by Tim Hall
**Every member of the Lord’s church has a part to play.**
The problem began almost a week ago. The keyboard on my laptop takes quite a pounding on an almost daily basis. Between sermons, articles and e-mail correspondence, a lot of writing happens at my desk. I like it best when I can let my fingers fly, recording the thoughts that come to mind.
For some reason the letter “g” started sticking. Sometimes it works just as it should; other times it doesn’t quite make contact and no character is deposited. It has now affected my confidence. Instead of typing without concentrating on what actually lands on the screen, I must type deliberately, making sure the “g” works when called upon.
I know what you’re thinking, but I’ve been careful about not having liquids around my keyboard. (I learned that lesson the hard way about five years ago.) A friend speculates that it’s probably just dust, or perhaps crumbs from the munchies that sometimes get too close. I’ll pick up a can of compressed air which will hopefully clear out the problem. After that, the scenarios grow more dark.
Only one letter out of 26 in our alphabet, “G” is not the most frequently used letter, but its absence is certainly felt. To keep sing from becoming sin, I need this little fellow. His unwillingness to serve affects the entire process of writing.
This is a parable, of course, to show the importance of each member of the Lord’s church. This fact was part of the truth to which Paul referred in 2 Corinthians 3:2,3: “You are our epistle written in our hearts, known and read by all men; clearly you are an epistle of Christ, ministered by us …” (NKJV)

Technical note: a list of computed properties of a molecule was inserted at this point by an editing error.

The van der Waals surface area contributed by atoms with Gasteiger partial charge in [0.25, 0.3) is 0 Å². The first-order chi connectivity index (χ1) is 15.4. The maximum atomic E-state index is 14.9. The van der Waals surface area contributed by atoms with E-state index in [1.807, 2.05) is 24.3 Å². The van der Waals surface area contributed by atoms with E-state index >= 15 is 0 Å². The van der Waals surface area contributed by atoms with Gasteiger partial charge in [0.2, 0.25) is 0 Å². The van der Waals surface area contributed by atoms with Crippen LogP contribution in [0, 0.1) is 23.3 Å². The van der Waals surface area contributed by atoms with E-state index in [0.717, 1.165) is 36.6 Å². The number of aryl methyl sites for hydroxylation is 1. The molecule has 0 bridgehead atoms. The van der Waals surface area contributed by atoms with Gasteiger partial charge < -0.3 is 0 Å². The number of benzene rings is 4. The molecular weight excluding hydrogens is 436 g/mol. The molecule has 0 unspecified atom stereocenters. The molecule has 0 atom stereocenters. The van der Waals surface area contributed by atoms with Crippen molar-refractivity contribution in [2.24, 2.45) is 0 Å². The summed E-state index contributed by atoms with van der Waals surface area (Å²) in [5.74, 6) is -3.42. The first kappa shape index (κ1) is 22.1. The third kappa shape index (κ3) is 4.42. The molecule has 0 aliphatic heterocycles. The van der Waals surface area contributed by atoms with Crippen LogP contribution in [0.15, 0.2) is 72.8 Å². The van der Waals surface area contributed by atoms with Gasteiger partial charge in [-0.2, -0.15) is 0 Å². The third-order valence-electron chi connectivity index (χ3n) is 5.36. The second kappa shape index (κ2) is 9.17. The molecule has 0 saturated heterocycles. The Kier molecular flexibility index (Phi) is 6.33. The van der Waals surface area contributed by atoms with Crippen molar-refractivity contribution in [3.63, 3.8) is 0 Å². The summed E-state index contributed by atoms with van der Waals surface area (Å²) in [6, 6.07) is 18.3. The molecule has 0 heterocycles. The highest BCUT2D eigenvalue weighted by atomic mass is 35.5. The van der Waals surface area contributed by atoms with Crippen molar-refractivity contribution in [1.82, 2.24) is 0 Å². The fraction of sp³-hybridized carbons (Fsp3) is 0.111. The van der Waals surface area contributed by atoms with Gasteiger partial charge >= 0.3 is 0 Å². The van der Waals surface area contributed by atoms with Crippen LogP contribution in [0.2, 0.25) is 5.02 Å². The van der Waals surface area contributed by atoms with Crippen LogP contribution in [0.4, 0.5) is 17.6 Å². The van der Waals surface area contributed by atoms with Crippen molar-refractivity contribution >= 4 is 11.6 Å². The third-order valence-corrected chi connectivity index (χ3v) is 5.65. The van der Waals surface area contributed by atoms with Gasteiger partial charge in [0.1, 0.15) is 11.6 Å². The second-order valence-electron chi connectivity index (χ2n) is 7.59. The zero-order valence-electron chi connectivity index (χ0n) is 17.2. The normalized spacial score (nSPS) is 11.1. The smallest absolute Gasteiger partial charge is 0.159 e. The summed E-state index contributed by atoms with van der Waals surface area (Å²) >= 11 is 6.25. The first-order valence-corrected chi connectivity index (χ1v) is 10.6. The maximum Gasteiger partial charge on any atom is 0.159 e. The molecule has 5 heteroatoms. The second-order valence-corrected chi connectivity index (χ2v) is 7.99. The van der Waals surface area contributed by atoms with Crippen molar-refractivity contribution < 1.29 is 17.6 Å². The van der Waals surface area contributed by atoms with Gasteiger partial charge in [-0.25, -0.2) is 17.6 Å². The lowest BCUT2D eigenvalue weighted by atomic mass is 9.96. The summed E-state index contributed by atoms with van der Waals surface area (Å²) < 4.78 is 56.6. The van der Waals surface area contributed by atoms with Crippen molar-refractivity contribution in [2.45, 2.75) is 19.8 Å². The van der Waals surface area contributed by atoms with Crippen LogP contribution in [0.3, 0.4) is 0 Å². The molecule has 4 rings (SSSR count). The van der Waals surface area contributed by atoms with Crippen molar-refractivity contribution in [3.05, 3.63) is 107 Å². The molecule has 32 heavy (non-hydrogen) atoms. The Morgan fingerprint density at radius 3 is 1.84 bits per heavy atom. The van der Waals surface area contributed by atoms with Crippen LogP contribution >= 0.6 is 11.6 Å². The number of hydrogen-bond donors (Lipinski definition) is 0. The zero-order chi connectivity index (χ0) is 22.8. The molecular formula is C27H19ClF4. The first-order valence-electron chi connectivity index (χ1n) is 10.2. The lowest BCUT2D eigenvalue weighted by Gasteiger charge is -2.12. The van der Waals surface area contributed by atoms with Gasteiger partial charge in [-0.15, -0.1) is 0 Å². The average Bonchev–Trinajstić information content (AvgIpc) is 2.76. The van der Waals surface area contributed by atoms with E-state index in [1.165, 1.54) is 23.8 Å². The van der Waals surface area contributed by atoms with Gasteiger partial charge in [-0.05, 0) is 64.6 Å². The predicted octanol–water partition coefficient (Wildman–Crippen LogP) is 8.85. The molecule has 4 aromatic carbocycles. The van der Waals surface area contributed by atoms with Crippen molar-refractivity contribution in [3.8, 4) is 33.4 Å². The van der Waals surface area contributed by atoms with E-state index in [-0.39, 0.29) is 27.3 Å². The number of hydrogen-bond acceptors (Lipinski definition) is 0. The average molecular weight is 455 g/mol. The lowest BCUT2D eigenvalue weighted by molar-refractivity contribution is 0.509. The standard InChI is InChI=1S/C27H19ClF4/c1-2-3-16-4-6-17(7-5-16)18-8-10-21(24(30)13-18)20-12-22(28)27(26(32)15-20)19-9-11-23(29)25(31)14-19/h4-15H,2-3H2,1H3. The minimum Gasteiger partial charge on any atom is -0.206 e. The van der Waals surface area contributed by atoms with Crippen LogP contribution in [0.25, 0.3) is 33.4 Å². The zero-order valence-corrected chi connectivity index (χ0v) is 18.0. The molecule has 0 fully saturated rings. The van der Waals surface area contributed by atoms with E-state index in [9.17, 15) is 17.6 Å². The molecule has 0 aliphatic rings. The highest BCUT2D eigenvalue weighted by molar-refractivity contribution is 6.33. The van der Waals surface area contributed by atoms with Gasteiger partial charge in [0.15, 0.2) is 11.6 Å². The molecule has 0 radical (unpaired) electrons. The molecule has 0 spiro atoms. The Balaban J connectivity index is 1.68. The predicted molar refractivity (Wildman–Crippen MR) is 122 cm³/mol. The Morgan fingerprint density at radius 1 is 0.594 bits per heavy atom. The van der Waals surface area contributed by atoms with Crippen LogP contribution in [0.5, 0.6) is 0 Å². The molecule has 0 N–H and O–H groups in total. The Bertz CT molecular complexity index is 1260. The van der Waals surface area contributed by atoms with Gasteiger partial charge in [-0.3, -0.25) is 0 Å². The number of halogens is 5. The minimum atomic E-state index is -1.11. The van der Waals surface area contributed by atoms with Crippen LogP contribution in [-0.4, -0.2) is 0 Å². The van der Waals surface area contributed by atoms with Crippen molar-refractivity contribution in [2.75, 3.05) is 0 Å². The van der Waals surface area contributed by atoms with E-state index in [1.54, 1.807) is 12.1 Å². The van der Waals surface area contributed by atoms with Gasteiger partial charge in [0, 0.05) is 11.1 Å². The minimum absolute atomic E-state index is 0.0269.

The lives of the Christians in Corinth formed a message that could be read by anyone in the community. But what happened if one or more Christians chose not to cooperate? What if, instead of striking a note of holiness, they left an impression that more resembled the sinful world? Would not the message of the church be rendered less powerful than it might otherwise be?
The lesson applies to every Christian. Every key on my keyboard must be ready to respond, from the commonly used “e” or “r” to the seldom used “q”. In the same way, every Christian must be ready to add their part to the message of grace, salvation and holiness. Peter affirmed this truth: “As each one has received a gift, minister it to one another, as good stewards of the manifold grace of God” (1 Peter 4:10).
Whether it be letters on a keyboard or Christians, readiness to serve is what makes projects go smoothly. “Therefore if anyone cleanses himself from the latter, he will be a vessel for honor, sanctified and useful for the Master, prepared for every good work” (2 Timothy 2:21).
by Tim Hall